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Using Content Security Policy to Prevent Cross-Site Scripting (XSS)

Note: This post has been crossposted from the SendSafely blog. You can find the original post at  

On SendSafely we make heavy use of many new JavaScript APIs introduced with HTML5. We encrypt files, calculate checksums and upload data using pure JavaScript.  Moving logic like this down to the browser, however, makes the threat of Cross-Site Scripting (XSS) even greater than before. In order to prevent XSS vulnerabilities, our site makes liberal use of pretty aggressive client-side and server-side encoding APIs.  These APIs are based on the OWASP ESAPI library, so we have context-specific encoding methods for pretty much every scenario. Even so, we recognize that it is very difficult to rule out all possible ways to inject code, including human error on our part. For this reason we chose to also implement Content Security Policy (CSP) for SendSafely.

CSP is a new security mechanism supported by modern browsers. It aims to prevent XSS by white-listing URLs the browser can load and execute JavaScript from. The server can, by specifying specific CSP directives, prevent the browser from executing things like in-line JavaScript, eval()setTimeout() or any JavaScript that comes from an untrusted URL. The policy works as a white list, only domains listed are allowed to execute, everything else will be blocked.

The Content Security Policy in SendSafely
In SendSafely, our Javascript files are all loaded from a dedicated host that doesn’t run any dynamic content ( The exceptions to this are for certain third-party JavaScript APIs that we load from an external domain, specifically Google Analytics and reCAPTCHA.  Text-to-JavaScript functions like eval() and setTimeout() are blocked across the board, even if the script is loaded from one of our white-listed hosts, as is any in-line JavaScript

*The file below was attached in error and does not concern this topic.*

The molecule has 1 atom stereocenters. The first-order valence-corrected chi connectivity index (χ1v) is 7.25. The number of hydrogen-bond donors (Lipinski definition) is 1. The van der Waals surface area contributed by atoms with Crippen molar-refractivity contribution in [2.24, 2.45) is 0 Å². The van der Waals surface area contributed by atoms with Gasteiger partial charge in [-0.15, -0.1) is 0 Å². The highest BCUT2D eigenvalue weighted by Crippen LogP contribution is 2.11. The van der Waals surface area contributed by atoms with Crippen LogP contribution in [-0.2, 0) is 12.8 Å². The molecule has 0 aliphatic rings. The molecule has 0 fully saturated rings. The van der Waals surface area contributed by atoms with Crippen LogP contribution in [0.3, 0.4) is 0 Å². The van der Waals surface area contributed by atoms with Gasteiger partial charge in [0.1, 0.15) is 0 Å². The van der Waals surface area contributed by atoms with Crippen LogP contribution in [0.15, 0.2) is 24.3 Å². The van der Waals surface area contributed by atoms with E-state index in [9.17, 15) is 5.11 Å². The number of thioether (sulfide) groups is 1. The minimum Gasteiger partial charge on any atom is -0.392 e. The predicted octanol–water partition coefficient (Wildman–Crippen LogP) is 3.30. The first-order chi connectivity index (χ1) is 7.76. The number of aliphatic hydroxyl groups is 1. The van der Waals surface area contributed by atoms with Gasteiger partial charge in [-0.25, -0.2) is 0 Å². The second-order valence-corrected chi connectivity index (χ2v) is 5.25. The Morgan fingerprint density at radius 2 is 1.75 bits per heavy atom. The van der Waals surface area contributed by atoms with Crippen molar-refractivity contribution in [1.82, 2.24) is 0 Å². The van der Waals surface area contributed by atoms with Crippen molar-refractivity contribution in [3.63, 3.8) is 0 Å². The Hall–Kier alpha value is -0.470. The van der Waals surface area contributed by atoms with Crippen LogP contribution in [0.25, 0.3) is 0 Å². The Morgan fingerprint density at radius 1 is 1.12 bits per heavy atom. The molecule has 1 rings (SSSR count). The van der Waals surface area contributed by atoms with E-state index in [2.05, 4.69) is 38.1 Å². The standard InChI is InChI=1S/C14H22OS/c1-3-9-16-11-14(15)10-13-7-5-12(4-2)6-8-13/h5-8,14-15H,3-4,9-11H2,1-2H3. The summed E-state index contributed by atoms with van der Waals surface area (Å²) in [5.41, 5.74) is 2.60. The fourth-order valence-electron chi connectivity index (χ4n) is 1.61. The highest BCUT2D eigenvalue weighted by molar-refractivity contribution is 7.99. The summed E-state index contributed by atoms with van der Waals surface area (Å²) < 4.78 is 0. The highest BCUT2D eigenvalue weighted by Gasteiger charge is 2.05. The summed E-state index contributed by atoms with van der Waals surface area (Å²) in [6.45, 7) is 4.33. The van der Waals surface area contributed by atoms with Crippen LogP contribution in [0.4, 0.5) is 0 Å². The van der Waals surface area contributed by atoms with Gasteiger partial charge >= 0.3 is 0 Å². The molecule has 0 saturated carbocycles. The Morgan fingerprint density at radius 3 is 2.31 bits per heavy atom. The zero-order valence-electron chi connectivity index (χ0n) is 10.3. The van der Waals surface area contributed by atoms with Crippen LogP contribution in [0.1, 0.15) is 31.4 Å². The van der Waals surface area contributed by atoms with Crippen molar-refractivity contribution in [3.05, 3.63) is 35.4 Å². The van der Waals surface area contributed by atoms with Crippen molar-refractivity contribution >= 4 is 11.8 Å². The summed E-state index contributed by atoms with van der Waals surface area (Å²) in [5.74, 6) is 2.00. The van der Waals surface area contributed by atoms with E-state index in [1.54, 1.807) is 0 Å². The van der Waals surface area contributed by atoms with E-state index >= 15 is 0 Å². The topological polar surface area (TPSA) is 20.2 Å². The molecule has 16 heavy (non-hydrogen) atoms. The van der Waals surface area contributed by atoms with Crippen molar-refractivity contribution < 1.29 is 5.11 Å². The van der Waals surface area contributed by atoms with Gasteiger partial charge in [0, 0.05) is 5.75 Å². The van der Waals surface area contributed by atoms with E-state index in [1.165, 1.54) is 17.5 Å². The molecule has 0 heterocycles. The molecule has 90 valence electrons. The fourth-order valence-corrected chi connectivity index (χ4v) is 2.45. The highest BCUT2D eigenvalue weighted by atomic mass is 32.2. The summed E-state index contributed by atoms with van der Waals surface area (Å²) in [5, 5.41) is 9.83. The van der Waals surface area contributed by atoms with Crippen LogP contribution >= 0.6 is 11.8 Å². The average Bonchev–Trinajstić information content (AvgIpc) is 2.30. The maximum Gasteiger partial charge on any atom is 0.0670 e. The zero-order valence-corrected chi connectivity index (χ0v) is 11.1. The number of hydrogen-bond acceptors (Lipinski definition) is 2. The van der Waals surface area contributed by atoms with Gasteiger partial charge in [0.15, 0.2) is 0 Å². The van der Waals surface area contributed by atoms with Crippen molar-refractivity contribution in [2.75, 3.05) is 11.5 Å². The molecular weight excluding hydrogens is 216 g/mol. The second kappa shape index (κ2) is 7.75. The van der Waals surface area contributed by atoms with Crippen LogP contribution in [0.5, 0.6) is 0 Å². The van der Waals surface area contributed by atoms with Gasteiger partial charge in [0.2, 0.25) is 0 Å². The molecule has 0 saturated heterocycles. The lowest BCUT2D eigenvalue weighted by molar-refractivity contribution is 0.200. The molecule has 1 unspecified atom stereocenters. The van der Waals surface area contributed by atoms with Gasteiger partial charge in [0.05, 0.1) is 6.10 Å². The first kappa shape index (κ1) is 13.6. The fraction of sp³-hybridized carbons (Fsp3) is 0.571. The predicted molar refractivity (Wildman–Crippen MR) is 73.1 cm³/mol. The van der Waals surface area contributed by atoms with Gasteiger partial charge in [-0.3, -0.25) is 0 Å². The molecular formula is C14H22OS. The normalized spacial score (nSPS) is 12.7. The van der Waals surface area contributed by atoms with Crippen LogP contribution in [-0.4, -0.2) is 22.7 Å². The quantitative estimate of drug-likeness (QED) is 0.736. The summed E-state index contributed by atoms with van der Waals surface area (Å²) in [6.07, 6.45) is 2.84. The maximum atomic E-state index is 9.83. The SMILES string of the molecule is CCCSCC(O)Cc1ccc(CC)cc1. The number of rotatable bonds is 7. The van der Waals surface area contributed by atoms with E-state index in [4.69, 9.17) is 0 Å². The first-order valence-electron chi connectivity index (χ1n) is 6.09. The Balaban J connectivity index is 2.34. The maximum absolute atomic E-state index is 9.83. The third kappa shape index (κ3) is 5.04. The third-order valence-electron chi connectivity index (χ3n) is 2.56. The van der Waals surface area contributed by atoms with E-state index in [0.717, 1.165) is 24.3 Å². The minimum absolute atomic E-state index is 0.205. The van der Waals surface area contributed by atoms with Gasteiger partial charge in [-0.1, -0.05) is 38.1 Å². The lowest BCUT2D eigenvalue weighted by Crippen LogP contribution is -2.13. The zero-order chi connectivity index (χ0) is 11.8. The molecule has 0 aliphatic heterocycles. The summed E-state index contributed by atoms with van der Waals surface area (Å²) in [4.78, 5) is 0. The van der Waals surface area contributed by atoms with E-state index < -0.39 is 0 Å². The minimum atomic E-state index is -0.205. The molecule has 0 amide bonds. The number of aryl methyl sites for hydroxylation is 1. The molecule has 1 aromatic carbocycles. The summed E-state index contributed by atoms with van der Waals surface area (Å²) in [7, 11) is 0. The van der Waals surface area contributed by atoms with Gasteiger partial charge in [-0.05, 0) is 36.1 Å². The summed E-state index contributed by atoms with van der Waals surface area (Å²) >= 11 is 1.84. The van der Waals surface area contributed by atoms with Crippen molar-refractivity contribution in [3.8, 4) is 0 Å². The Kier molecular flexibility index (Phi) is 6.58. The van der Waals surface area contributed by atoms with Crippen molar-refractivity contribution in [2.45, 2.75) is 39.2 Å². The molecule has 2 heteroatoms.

Use of a strict CSP makes it significantly harder to inject executable JavaScript into application pages since the code must come from a trusted server.  The typical XSS attack using un-encoded output on one of our pages won’t work when the CSP is enforced.  In fact, any JavaScript embedded on our content pages (even JavaScript we put there) gets blocked by the policy.  Pretty cool stuff.  

So you may be asking yourself, does this mean XSS is nothing but a memory? Sadly, this is not the case.  For starters, CSP is still fairly new and only supported by recent versions of Firefox, Safari and Chrome. Internet Explorer 10 (IE10) supports a subset of CSP options, but the ability to white list domains is unfortunately not one of them.  Aside from limited browser support, data dynamically loaded into the page from JavaScript is still potentially vulnerable. A strict Content Security Policy should therefore not be considered the end-all solution to XSS . Think of CSP more like a safety belt, which is nice to have when your car crashes.